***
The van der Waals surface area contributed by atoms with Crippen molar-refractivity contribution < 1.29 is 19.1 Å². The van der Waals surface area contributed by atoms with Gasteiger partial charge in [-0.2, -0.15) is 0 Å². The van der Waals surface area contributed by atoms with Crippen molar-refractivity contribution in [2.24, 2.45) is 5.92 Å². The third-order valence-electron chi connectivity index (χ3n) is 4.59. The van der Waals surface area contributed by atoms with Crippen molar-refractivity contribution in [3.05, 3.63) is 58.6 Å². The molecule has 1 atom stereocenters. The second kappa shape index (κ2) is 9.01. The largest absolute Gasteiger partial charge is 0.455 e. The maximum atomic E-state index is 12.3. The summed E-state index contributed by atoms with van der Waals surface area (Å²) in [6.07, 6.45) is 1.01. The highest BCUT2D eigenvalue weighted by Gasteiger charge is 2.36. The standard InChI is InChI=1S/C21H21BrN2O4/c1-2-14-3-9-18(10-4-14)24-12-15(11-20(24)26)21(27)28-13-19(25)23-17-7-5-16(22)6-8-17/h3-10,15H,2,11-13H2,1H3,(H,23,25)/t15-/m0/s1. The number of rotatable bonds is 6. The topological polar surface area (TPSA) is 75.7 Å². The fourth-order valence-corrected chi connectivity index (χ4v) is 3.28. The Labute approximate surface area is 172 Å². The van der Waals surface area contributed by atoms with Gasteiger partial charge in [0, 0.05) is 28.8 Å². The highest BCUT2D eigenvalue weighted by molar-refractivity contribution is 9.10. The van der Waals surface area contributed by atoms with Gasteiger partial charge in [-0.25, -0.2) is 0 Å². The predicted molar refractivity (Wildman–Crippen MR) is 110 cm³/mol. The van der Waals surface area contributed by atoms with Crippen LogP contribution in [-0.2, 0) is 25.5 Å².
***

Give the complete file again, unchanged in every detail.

The van der Waals surface area contributed by atoms with Crippen molar-refractivity contribution < 1.29 is 19.1 Å². The van der Waals surface area contributed by atoms with Gasteiger partial charge in [-0.2, -0.15) is 0 Å². The van der Waals surface area contributed by atoms with Crippen molar-refractivity contribution in [2.24, 2.45) is 5.92 Å². The third-order valence-electron chi connectivity index (χ3n) is 4.59. The van der Waals surface area contributed by atoms with Crippen molar-refractivity contribution in [3.05, 3.63) is 58.6 Å². The molecule has 1 atom stereocenters. The second kappa shape index (κ2) is 9.01. The largest absolute Gasteiger partial charge is 0.455 e. The maximum atomic E-state index is 12.3. The summed E-state index contributed by atoms with van der Waals surface area (Å²) in [6.07, 6.45) is 1.01. The highest BCUT2D eigenvalue weighted by Gasteiger charge is 2.36. The standard InChI is InChI=1S/C21H21BrN2O4/c1-2-14-3-9-18(10-4-14)24-12-15(11-20(24)26)21(27)28-13-19(25)23-17-7-5-16(22)6-8-17/h3-10,15H,2,11-13H2,1H3,(H,23,25)/t15-/m0/s1. The number of rotatable bonds is 6. The topological polar surface area (TPSA) is 75.7 Å². The fourth-order valence-corrected chi connectivity index (χ4v) is 3.28. The Labute approximate surface area is 172 Å². The van der Waals surface area contributed by atoms with Gasteiger partial charge in [0, 0.05) is 28.8 Å². The highest BCUT2D eigenvalue weighted by molar-refractivity contribution is 9.10. The van der Waals surface area contributed by atoms with Gasteiger partial charge in [-0.25, -0.2) is 0 Å². The predicted molar refractivity (Wildman–Crippen MR) is 110 cm³/mol. The van der Waals surface area contributed by atoms with Crippen LogP contribution in [-0.2, 0) is 25.5 Å².